Immediately Dangerous to Life or Health Concentrations (IDLH)
CAS number: 71–55–6
NIOSH REL: 350 ppm (1,900 mg/m3) 15-minute CEILING
Current OSHA PEL: 350 ppm (1,900 mg/m3) TWA
1989 OSHA PEL: 350 ppm (1,900 mg/m3) TWA, 450 ppm (2,450 mg/m3) STEL
1993-1994 ACGIH TLV: 350 ppm (1,910 mg/m3) TWA, 450 ppm (2,460 mg/m3) STEL
Description of substance: Colorless liquid with a mild, chloroform-like odor.
LEL:. 7.5% (10% LEL, 7,500 ppm)
Original (SCP) IDLH: 1,000 ppm
Basis for original (SCP) IDLH: The chosen IDLH is based on the statement by MCA  that “humans exposed to 900 to 1,000 ppm experience prompt, though minimal impairment of coordination. Above 1,700 ppm, obvious disturbances of equilibrium in humans have been observed.” Deichmann and Gerarde  stated that “the earliest symptoms of a single vapor exposure are lightheadedness and lassitude. The earliest sign of intoxication is an impaired Romberg test. In humans an abnormal Romberg test is usually observed shortly after exposures to 900 to 1,700 ppm.” Because data are not available to indicate at what concentrations above 1,000 ppm a person’s equilibrium would be affected enough to impede escape, 1,000 ppm is used as the IDLH. AIHA  reported that humans exposed to 800 to 1,000 ppm exhibit early anesthetic effects including incoordination [Stewart et al. 1961; Torkelson et al. 1958]. Browning  reported that several human subjects exposed to 920 ppm for periods ranging from 5 to 45 minutes showed a slight loss of coordination and equilibrium [Stewart et al. 1961].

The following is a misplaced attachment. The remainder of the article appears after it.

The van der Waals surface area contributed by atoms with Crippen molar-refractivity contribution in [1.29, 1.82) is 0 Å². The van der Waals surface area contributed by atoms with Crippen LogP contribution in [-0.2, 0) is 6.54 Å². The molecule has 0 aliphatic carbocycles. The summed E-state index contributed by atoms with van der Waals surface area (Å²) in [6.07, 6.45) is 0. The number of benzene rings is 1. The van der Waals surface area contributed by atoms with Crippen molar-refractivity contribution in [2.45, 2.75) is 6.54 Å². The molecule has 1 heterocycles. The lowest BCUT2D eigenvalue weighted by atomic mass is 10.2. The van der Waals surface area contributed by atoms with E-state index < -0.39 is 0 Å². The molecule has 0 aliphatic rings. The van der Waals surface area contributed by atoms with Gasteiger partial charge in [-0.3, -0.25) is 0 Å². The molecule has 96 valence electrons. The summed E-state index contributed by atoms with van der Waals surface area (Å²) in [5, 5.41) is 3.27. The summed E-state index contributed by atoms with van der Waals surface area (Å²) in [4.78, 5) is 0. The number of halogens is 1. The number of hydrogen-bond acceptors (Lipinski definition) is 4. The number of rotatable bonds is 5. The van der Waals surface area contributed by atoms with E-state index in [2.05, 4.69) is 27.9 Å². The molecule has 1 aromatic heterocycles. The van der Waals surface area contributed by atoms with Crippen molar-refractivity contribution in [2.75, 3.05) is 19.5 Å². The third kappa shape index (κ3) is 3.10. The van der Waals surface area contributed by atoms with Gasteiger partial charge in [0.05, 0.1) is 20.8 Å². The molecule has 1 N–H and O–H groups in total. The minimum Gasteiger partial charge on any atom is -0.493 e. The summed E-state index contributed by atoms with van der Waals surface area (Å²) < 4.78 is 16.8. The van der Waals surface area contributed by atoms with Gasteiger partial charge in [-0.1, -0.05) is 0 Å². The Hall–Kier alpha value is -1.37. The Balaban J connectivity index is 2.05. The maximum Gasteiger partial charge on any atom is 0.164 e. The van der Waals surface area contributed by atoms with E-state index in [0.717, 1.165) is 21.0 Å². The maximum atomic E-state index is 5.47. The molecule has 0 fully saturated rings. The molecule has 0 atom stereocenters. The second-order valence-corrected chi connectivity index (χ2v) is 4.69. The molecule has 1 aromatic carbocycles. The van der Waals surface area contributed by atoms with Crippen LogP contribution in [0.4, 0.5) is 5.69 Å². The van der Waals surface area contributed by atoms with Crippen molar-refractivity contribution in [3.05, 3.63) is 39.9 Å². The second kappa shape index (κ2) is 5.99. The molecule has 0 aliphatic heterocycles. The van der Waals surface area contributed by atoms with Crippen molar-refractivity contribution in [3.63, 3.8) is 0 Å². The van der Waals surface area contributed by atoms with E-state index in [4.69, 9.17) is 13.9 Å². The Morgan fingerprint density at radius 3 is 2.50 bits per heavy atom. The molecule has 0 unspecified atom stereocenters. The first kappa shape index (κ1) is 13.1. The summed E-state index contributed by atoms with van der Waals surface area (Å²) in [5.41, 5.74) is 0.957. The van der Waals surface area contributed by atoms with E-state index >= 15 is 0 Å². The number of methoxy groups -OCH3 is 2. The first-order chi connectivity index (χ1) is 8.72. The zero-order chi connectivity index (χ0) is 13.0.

Existing short-term exposure guidelines: American Industrial Hygiene Association [AIHA 1964] Emergency Exposure Limits (EELs):
5-minute EEL: 2,500 ppm
15-minute EEL: 2,000 ppm
30-minute EEL: 2,000 ppm
60-minute EEL: 1,000 ppm
ACUTE TOXICITY DATA:
Lethal concentration data:
|Species||Reference||LC50 (ppm)||LCLo (ppm)||Time||Adjusted 0.5-hr
Sangyo Igaku 1971
|6,258 ppm (1.6)
36,000 ppm (2.0)
Lethal dose data:
|Species||Reference||Route||LD50 (mg/kg)||LDLo (mg/kg)||Adjusted LD||Derived value|
|Pal'gov et al. 1990
Pal'gov et al. 1990
Torkelson et al. 1958
Other animal data: No significant signs of intoxication were seen in rats inhaling 500 ppm, 6 hours per day for 4 days [Savolainen et al. 1977]; in mice inhaling up to 1,300 ppm for 1 hour [Kjellstrand et al. 1985]; in rats inhaling up to 3,000 ppm for 0.5 to 4 hours [Mullin and Krivanek 1982]; or in baboons inhaling up to 1,400 ppm for 4 hours [Geller et al. 1982].
Human data: The onset of central anesthesia has occurred in individuals exposed for up to 7 hours to concentrations approaching 500 ppm [Stewart et al. 1969]. It has been stated that exposure to 900 to 1,000 ppm causes prompt, though minimal impairment of coordination; obvious disturbances in equilibrium have been noted above 1,700 ppm [MCA 1965]. Those exposed to 800 to 1,000 ppm have exhibited early anesthetic effects including incoordination [Stewart et al. 1961]. Volunteers exposed to 920 ppm for 5 to 45 minutes showed a slight loss of coordination and equilibrium [Stewart et al. 1961].
|Revised IDLH: 700 ppm
Basis for revised IDLH: The revised IDLH for methyl chloroform is 700 ppm based on acute inhalation toxicity data in humans [MCA 1965; Stewart et al. 1961, 1969].
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